Will higher tax penalties on investment really spur jobs and faster economic growth? Most commentators would say no. It’s really a matter of economic common sense. But Tim Geithner says, Yes!
Speaking to a group in Washington this week, the Treasury secretary said that extending tax cuts for the wealthiest Americans would imperil the fragile economic recovery. He argued that government needs the revenues from those top-end tax hikes. So failure to raise taxes would harm growth. And then he went on to say that the trouble with the wealthy is that they save more of their tax breaks than do other groups.
Okay. Are you confused now? Most people would be.
Let’s start at the top. The coming tax bomb would raise the top marginal tax rate on capital gains from 15 to 20 percent, on dividends from 15 to 20 percent (or perhaps all the way to 39.6 percent), and on top incomes from 35 to 40 percent. Meanwhile, the estate tax could go as high as 55 percent.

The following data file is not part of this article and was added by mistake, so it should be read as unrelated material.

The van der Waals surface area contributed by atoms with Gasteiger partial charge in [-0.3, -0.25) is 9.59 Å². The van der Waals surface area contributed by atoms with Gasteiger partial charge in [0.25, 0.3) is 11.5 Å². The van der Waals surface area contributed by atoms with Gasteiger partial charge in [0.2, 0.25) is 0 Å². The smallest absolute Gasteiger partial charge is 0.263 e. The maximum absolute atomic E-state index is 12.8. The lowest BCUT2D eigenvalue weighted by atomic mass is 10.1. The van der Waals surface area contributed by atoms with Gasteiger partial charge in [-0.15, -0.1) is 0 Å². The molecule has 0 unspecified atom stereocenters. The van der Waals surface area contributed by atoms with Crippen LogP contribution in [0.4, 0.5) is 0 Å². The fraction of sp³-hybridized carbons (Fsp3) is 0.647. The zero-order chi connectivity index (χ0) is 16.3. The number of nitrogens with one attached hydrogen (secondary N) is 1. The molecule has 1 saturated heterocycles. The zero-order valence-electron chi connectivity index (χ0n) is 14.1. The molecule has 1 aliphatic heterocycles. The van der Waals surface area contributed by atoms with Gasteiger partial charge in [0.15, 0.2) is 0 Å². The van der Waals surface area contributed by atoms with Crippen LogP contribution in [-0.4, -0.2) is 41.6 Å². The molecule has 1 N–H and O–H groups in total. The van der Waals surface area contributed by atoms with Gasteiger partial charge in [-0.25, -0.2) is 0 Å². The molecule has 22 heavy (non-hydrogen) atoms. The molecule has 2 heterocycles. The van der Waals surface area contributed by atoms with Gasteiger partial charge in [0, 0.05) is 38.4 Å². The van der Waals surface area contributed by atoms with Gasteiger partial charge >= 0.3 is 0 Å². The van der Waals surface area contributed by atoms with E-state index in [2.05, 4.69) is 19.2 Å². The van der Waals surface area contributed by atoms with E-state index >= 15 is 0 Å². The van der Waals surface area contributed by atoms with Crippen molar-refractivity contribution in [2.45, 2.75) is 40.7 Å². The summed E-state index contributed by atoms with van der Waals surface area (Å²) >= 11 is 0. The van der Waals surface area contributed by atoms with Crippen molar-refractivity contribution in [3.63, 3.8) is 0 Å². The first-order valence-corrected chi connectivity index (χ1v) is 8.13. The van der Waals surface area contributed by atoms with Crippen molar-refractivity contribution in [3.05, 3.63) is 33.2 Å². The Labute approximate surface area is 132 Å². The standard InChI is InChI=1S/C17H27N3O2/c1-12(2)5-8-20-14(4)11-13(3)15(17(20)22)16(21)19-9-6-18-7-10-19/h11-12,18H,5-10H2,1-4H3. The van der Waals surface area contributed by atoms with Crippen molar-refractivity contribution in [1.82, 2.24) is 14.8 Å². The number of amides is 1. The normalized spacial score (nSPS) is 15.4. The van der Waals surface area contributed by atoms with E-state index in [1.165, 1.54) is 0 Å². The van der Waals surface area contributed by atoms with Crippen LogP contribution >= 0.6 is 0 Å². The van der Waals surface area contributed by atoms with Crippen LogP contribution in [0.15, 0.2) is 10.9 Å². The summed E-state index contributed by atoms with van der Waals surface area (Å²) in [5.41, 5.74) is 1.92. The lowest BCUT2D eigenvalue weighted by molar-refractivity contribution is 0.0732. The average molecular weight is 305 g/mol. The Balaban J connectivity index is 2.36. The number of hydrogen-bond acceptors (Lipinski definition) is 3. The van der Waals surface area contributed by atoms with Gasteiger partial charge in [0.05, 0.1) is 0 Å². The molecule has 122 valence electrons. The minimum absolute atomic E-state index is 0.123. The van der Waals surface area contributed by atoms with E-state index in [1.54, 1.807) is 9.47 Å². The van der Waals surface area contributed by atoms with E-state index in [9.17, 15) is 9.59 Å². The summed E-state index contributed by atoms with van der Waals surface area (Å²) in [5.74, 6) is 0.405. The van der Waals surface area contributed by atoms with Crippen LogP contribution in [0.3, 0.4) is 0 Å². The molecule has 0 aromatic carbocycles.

Now, it is indisputable that cap-gains, dividends, and estates are essentially investment. What’s more, most successful earners who pay top personal tax rates are by near all accounts the folks who are most likely to save and invest.
But Mr. Geithner is suggesting the economy doesn’t need more saving. This thought was echoed by Jared Bernstein, a top White House economist, who told me in an interview that the saving and investment multipliers for economic growth are way below the stimulative effects of government transfer payments, such as more aid to state and local governments and further extensions of unemployment benefits.
Echoing that thought, the Senate this week voted to approve $26 billion in aid for state and local governments -- partly funded, by the way, by an $11 billion yearly tax increase on the foreign earnings of U.S. multinational corporations. Here, too, a tax on profits is a tax on investment. The Senate also rejected an amendment by South Carolina Republican Jim DeMint that would extend all the Bush tax cuts.
In effect, pulling all this together, the position of the Democratic party in power in Washington is that transfer payments (taxing and borrowing from Peter to pay Paul) are good for growth, and that investment is bad.
Go figure. I guess it’s a battle between the demand side and the investment (or supply) side.